This passes for entertainment with our kids these days …
… but it was a nice run.
I’m considering new careers now that a forced-cough recording app has disrupted my industry.
Porn Star of a Certain Age is definitely on the short list.
I don’t have many skills.
Some algorithm is making sure I see ads for this everywhere I go. I’m sure the flashing light will trigger a previously undiagnosed seizure disorder.
Man this is good.
Serafinowicz, Parker & Stone.
Fascinating stuff. This is part 1 of 4.
When a scammer connected to my PC, I was able to reverse their connection and discover that they had CCTV. You’re going to see the most detailed exposé of a tech support scam ever seen on YouTube. The company were called Faremart.com – A travel agency in Delhi who use their buildings and VOIP telephony to run various scams. They are one of hundreds of scam call centres in India and this one group will make over $3 million per year with scams.
Electronic pop duo Silver Apples released their first album in ’68. I believe that makes them the first ever electronic pop band, predating Can, Kraftwerk, et al. If any of you bastards know of someone prior to these guys, please clue me in. They sold very few albums, but one somehow ended up in my house in the mid 70’s. Ignorant that they predated Kraftwerk, I pretty much dismissed them because I didn’t like the songs very much. They typically set up good initial ideas but, in my opnion, are let down by the singing and trippy lyrics, which creep me out for some reason. But the electronic sounds are innovative and excellent. Those sounds come from “The Simeon,” a primitive, homemade synth built by singer Simeon Coxe, an Alabaman. He was just stringing together old WWII oscillators and claims that at the time he’d never heard of Moogs or other synthesizers in develpoment.
Silver Apples’ legacy is hard to pin down. Some 90’s experimental bands have cited them as an influence, but what about the electronic innovators of the 70’s? You never heard a word about these guys back then, so did they influence Krautrock, Eno, Devo, prog rockers, or just work in a vacuum? Who knows, but I can’t help but love their oddball creativity. Very much in the tradition of American cranks innovating alone in the basement or garage. But overall they show that first usually isn’t best.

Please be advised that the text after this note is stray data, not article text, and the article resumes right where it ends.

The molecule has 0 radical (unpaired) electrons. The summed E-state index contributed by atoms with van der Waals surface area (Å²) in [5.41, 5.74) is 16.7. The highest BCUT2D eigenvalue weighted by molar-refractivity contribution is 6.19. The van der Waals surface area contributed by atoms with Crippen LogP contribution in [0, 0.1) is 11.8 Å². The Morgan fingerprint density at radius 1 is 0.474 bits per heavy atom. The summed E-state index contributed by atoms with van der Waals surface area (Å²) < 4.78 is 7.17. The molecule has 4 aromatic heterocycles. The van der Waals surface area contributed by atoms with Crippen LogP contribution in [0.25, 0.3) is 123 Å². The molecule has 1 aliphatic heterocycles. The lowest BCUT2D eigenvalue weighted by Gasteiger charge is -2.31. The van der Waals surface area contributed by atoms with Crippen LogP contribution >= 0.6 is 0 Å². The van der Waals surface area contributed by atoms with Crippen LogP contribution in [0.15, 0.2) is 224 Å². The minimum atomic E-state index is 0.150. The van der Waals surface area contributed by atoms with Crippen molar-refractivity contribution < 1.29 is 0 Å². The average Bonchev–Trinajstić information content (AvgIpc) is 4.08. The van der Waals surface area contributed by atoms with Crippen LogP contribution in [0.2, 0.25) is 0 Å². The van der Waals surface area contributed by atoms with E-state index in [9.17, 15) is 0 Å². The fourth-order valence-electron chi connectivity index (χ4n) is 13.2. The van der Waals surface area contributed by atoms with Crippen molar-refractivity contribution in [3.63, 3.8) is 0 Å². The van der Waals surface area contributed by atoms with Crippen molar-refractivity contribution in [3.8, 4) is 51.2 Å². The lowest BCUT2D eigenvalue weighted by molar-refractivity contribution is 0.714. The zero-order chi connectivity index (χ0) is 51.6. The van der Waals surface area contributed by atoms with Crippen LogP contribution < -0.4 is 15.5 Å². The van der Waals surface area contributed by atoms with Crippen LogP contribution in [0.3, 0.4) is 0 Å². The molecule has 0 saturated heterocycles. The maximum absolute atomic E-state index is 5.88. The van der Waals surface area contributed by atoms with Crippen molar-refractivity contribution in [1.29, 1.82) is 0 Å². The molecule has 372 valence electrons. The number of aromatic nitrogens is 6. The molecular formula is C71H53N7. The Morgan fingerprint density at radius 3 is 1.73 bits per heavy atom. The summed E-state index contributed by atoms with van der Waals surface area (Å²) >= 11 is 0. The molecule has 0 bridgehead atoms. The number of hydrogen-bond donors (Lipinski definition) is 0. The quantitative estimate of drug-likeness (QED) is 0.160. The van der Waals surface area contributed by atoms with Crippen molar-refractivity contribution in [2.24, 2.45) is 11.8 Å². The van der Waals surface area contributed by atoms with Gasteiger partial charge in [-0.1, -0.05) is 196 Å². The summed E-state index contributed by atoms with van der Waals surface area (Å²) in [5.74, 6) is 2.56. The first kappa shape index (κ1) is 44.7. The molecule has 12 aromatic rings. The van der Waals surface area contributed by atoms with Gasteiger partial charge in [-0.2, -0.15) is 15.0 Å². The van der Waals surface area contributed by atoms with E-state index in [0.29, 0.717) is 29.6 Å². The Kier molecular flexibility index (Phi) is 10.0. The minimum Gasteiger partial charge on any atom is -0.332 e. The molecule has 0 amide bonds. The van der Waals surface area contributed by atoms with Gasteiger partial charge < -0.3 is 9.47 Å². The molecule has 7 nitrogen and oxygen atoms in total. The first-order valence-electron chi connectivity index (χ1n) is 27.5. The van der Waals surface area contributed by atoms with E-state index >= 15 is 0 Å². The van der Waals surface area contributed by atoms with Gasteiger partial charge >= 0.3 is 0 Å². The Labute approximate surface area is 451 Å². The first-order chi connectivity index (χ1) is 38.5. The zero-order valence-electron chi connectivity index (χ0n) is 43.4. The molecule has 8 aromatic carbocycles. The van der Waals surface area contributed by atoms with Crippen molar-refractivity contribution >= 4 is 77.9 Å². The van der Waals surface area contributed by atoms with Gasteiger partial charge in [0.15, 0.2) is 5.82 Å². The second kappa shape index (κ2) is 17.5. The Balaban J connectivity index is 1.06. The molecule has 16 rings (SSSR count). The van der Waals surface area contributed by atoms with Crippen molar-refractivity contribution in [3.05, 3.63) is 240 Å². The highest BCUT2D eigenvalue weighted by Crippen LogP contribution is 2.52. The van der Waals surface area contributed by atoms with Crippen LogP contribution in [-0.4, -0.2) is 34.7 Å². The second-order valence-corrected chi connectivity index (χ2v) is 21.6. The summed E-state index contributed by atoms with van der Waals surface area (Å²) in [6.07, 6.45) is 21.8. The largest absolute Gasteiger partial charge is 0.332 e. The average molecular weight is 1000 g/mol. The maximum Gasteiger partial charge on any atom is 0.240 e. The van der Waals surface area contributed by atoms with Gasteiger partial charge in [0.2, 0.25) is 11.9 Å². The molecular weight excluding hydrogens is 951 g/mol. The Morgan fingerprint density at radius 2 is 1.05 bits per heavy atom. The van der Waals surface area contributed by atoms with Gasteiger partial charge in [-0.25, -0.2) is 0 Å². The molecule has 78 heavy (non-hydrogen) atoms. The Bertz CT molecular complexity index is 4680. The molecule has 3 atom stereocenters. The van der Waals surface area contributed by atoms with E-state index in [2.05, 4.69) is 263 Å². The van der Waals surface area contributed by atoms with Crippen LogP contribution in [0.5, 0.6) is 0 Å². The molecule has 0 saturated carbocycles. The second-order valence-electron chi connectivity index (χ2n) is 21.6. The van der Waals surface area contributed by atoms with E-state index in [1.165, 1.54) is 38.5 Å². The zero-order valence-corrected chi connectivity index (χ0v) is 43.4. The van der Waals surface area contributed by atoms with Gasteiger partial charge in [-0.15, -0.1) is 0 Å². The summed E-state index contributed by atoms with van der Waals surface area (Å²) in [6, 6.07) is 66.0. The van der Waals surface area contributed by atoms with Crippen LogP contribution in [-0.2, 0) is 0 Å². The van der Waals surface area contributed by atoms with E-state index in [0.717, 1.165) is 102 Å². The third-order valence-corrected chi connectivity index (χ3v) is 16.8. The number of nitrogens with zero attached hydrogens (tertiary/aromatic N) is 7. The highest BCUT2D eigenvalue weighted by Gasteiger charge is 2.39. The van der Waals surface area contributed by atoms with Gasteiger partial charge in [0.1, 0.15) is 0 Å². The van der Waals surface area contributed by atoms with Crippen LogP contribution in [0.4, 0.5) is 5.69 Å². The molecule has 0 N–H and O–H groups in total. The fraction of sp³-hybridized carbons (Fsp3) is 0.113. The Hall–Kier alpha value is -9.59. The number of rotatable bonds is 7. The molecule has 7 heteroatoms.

Here is their full story, which is very interesting. If you want to hear more, below is the entire first album and one song, “You and I”, from their second and final album, which was withdrawn soon after release. The opening of “You and I” is suspiciously like “Station To Station,” but I have no idea if Bowie was familiar with it. The whole second album, which I haven’t heard, is also on YouTube.
Crank the video resolution on your youtubes to whatever your unit permits, and enjoy San Francisco, 1906.
Florian Schneider, co-founder of Kraftwerk, dead at 73.
Check out my friend and fellow Memphibian Robby Grant (second from right) rocking out on NPR’s Tiny Desk Concerts with motherfucking Pat Sansone.
Truly, we are living in the future.
Over 50 percent of The Mandalorian Season 1 was filmed using this ground-breaking new methodology, eliminating the need for location shoots entirely. Instead, actors in The Mandalorian performed in an immersive and massive 20’ high by 270-degree semicircular LED video wall and ceiling with a 75’-diameter performance space, where the practical set pieces were combined with digital extensions on the screens. Digital 3D environments created by ILM played back interactively on the LED walls, edited in real-time during the shoot, which allowed for pixel-accurate tracking and perspective-correct 3D imagery rendered at high resolution via systems powered by NVIDIA GPUs. The environments were lit and rendered from the perspective of the camera to provide parallax in real-time, as if the camera were really capturing the physical environment with accurate interactive light on the actors and practical sets, giving showrunner Jon Favreau, executive producer and director Dave Filoni, visual effects supervisor Richard Bluff, and cinematographers Greig Fraser and Barry Baz Idoine, and the episodic directors the ability to make concrete creative choices for visual effects-driven work during photography and achieve real-time in-camera composites on set.
The technology and workflow required to make in-camera compositing and effects practical for on-set use combined the ingenuity of partners such as Golem Creations, Fuse, Lux Machina, Profile Studios, and ARRI together with ILM’s StageCraft virtual production filmmaking platform and ultimately the real-time interactivity of the Unreal Engine platform.